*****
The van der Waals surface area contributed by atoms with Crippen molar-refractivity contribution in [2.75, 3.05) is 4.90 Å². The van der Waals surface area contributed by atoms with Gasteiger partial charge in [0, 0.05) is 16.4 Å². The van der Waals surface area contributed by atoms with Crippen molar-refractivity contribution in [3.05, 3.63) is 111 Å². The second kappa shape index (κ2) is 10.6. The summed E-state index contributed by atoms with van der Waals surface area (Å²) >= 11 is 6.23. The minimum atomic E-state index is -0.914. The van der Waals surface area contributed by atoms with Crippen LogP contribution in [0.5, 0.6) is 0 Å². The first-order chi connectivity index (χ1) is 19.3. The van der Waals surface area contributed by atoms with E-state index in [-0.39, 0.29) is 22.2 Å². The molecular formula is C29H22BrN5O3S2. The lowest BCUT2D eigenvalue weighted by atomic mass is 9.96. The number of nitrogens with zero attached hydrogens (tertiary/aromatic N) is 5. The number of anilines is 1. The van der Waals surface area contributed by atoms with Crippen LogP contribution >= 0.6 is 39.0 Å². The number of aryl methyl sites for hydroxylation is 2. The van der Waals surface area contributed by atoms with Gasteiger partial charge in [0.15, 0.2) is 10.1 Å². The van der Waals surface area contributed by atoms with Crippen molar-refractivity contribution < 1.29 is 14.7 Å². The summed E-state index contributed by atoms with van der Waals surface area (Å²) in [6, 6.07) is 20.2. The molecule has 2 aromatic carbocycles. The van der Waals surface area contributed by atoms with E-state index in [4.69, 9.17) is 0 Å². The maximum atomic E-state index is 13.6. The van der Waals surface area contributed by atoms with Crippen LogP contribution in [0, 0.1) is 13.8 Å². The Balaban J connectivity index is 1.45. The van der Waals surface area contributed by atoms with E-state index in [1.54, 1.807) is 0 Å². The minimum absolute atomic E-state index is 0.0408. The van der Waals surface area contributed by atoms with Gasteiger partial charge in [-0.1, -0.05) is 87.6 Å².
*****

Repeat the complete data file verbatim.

The van der Waals surface area contributed by atoms with Crippen molar-refractivity contribution in [2.75, 3.05) is 4.90 Å². The van der Waals surface area contributed by atoms with Gasteiger partial charge in [0, 0.05) is 16.4 Å². The van der Waals surface area contributed by atoms with Crippen molar-refractivity contribution in [3.05, 3.63) is 111 Å². The second kappa shape index (κ2) is 10.6. The summed E-state index contributed by atoms with van der Waals surface area (Å²) >= 11 is 6.23. The minimum atomic E-state index is -0.914. The van der Waals surface area contributed by atoms with Crippen LogP contribution in [0.5, 0.6) is 0 Å². The first-order chi connectivity index (χ1) is 19.3. The van der Waals surface area contributed by atoms with E-state index in [-0.39, 0.29) is 22.2 Å². The molecular formula is C29H22BrN5O3S2. The lowest BCUT2D eigenvalue weighted by atomic mass is 9.96. The number of nitrogens with zero attached hydrogens (tertiary/aromatic N) is 5. The number of anilines is 1. The van der Waals surface area contributed by atoms with Crippen LogP contribution >= 0.6 is 39.0 Å². The number of aryl methyl sites for hydroxylation is 2. The van der Waals surface area contributed by atoms with Gasteiger partial charge in [0.15, 0.2) is 10.1 Å². The van der Waals surface area contributed by atoms with Crippen molar-refractivity contribution < 1.29 is 14.7 Å². The summed E-state index contributed by atoms with van der Waals surface area (Å²) in [6, 6.07) is 20.2. The molecule has 2 aromatic carbocycles. The van der Waals surface area contributed by atoms with E-state index in [4.69, 9.17) is 0 Å². The maximum atomic E-state index is 13.6. The van der Waals surface area contributed by atoms with Crippen LogP contribution in [0, 0.1) is 13.8 Å². The Balaban J connectivity index is 1.45. The van der Waals surface area contributed by atoms with E-state index in [1.54, 1.807) is 0 Å². The minimum absolute atomic E-state index is 0.0408. The van der Waals surface area contributed by atoms with Gasteiger partial charge in [-0.1, -0.05) is 87.6 Å².